How will you be celebrating International Mother Language Day?

06/02/2012 | Rebecca Twose

It’s International Mother Language Day on 21 February – what have you got planned to celebrate this special day?

International Mother Language Day was proclaimed by the General Conference of the United Nations Educational, Scientific and Cultural Organization (UNESCO) in November 1999 (30C/62).

On 16 May 2009, the United Nations General Assembly in its resolution A/RES/61/266 called upon Member States “to promote the preservation and protection of all languages used by peoples of the world”. By the same resolution, the General Assembly proclaimed 2008 as the International Year of Languages, to promote unity in diversity and international understanding, through multilingualism and multiculturalism.

International Mother Language Day has been observed every year since February 2000 to promote linguistic and cultural diversity and multilingualism. The date represents the day in 1952 when students demonstrating for recognition of their language, Bangla, as one of the two national languages of the then Pakistan, were shot and killed by police in Dhaka, the capital of what is now Bangladesh.

Languages are the most powerful instruments of preserving and developing our tangible and intangible heritage. All moves to promote the dissemination of mother tongues will serve not only to encourage linguistic diversity and multilingual education but also to develop fuller awareness of linguistic and cultural traditions throughout the world and to inspire solidarity based on understanding, tolerance and dialogue.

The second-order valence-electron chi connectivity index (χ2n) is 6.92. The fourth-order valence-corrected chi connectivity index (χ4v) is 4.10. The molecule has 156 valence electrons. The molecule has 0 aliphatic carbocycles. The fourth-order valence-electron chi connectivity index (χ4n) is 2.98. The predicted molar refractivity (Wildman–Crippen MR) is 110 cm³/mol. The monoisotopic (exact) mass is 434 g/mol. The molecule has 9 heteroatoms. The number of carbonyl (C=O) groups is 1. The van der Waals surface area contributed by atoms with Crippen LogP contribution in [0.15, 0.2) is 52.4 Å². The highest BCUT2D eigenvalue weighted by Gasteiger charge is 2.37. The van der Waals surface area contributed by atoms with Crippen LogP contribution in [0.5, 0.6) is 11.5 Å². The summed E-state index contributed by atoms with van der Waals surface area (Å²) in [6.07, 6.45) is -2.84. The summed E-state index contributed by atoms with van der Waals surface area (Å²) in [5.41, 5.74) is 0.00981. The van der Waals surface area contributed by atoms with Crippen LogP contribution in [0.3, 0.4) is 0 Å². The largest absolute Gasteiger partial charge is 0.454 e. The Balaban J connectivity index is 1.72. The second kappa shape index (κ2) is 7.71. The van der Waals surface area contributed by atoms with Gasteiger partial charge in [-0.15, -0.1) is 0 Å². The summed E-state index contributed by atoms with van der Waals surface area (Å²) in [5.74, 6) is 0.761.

Let us know what you will be doing on the day by posting your comments below!

Image from the UN

2 Replies to “How will you be celebrating International Mother Language Day?”

  1. There’s a simplistic view of cleeros among many socio-linguists: that they can only form under certain conditions—i.e., ~16th-19th century colonial contexts. Then they see a lot of aspects of contact linguistics from that same perspective. The fact is, contact situations and their social aspects come in all different shapes and sizes, from any period. And the shapes of their social and linguistic outcomes are still largely unpredictable.I saw somewhere recently (in a movie? or perhaps in a chapter of some book) a statement much more resembling yours, from another serious linguist (maybe just not with as big a name as John McWhorter). I think the general context was explaining why linguists are / should be rushing to document so many languages. I’ve seen other arguments in serious socio-linguistic works against loss of local languages to larger, more cosmopolitan languages, saying things about how there’s often enough little improvement in conditions even when a whole society becomes nearly bilingual, and how a couple generations after complete loss of the language, the people who would’ve otherwise been speaking it regret having lost it.I also find McWhorter’s statement very ethno-centric. Not all indigenous populations mistreat women, and lack of access to modern medicine and technology doesn’t always do a society any good; for a traditional way of life, traditional medicine and technology usually do a decent enough job (though of course, there are gaps in any society’s knowledge of medicine).Also, as a last note, in many cases it’s not English killing off smaller languages, but larger local languages, even if they’re not super-power languages (i.e., not just languages like Spanish, Russian, and Swahili, but even languages like Assamese).

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